Knidos

Sailing past the headland of Cape Krio can be fraught with worry, especially in a big meltemi. We were up before dawn and sailed out of Kormen on a glassy sea and motored all the way to Knidos.

Cape Krio
Cape Krio

Knidos is a small bay and surrounding slopes literally covered in antiquities, but the interesting fact is that there are also antiquities in the bay itself. As you sail into the bay, you immediately spy a small amphitheatre in a spectacular ruin, which even in  300 bc, would have given views directly to the water.

Knidos
Knidos – the ruins of the small theater, seats 5,000

The water in Knidos is incredibly clear, you can easily see the bottom.  You look up on the hills and you see the foundations of sanctuaries to Apollo, Aphrodite, Dionysus and also the Nymphs.

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Stoas or Porticos

We arrived so early that we were able to anchor in the bay until there was an opening on the pontoon, which offered electricity and water. As people left we tied up to the dock thinking what a lovely small serene bay. It didn’t last long,within the hour we were absolutely surrounded by gulets.  Gulets are local Turkish boats that take day trippers out for a swim and to see the ruins or for a week’s holiday.  Our quiet little sanctuary was completely over run with other tourists here for about two hours.

Day Tripper Purgatory
Day Tripper Purgatory

There are also some very elegant gulets, that people hire for a week or two with paid crew and skipper.  We are often amazed at the dexterity they show in maneuvering these large ships into small bays and tight anchorages. They are without a doubt skilled sailors.  The crew are also multi-talented. Here is a photo of a gulet being brought into very tight space, so they anchor and then take a line ashore.  It’s something we do in Pittwater at Smith’s Creek or Penta Bay regularly.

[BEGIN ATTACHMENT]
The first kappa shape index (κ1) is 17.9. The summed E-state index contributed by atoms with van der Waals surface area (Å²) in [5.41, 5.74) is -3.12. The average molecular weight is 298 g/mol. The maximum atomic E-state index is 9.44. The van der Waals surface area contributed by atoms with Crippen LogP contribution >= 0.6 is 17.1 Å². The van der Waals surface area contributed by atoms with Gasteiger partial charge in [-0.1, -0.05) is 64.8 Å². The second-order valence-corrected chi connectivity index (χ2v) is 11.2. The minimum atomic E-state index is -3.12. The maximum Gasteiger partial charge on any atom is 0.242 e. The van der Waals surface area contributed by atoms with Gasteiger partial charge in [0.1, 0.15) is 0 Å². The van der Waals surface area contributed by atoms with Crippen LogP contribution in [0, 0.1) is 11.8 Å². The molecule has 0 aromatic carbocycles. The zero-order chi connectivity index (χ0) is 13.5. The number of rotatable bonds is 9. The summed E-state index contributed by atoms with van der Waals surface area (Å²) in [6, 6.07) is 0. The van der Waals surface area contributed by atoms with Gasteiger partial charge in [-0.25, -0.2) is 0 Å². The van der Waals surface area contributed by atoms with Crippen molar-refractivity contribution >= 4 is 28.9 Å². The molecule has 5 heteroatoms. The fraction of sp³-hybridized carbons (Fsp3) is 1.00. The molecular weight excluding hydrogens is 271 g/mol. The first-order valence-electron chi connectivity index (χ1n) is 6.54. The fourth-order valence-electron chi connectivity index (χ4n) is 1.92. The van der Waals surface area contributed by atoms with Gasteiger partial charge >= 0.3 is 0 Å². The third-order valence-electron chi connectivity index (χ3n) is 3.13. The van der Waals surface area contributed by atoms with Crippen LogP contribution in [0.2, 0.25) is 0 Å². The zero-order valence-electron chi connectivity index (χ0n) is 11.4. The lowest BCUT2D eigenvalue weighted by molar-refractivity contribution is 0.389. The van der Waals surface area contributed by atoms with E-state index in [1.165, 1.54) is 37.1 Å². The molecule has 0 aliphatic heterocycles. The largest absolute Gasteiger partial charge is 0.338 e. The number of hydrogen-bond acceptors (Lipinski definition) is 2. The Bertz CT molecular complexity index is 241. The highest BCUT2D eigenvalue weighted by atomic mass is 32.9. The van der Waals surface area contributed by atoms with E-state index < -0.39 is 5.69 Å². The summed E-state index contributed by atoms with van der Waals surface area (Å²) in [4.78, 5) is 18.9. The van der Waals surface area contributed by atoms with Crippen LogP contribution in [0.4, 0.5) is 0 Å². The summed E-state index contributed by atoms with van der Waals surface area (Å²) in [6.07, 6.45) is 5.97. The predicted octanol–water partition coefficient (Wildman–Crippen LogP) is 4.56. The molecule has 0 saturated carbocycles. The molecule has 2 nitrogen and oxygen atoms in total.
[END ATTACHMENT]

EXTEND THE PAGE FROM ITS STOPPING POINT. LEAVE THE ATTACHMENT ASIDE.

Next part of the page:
Swimming the line ashore
Swimming the line ashore

Of course, in Smith’s Creek, we usually take the line ashore in a dingy.

Knidos Bay, from the top of the amphitheatre
Knidos Bay, from the top of the amphitheater

There are two mysteries concerning Knidos, why was the site abandoned here?  One reason that there is so much in the way of antiquities left on the ground was because the site was simply abandoned, and no one seems to know why.

The other mystery is a beautiful nude Aphrodite was sculpted by Praxiteles and it is the first nude female statute, copies of it have been saved but not the statue itself. Sad not to see it but we have seen a copy of it at the Vatican museum. Maybe the statue will be found in the future, there is so much still undiscovered here in Knidos.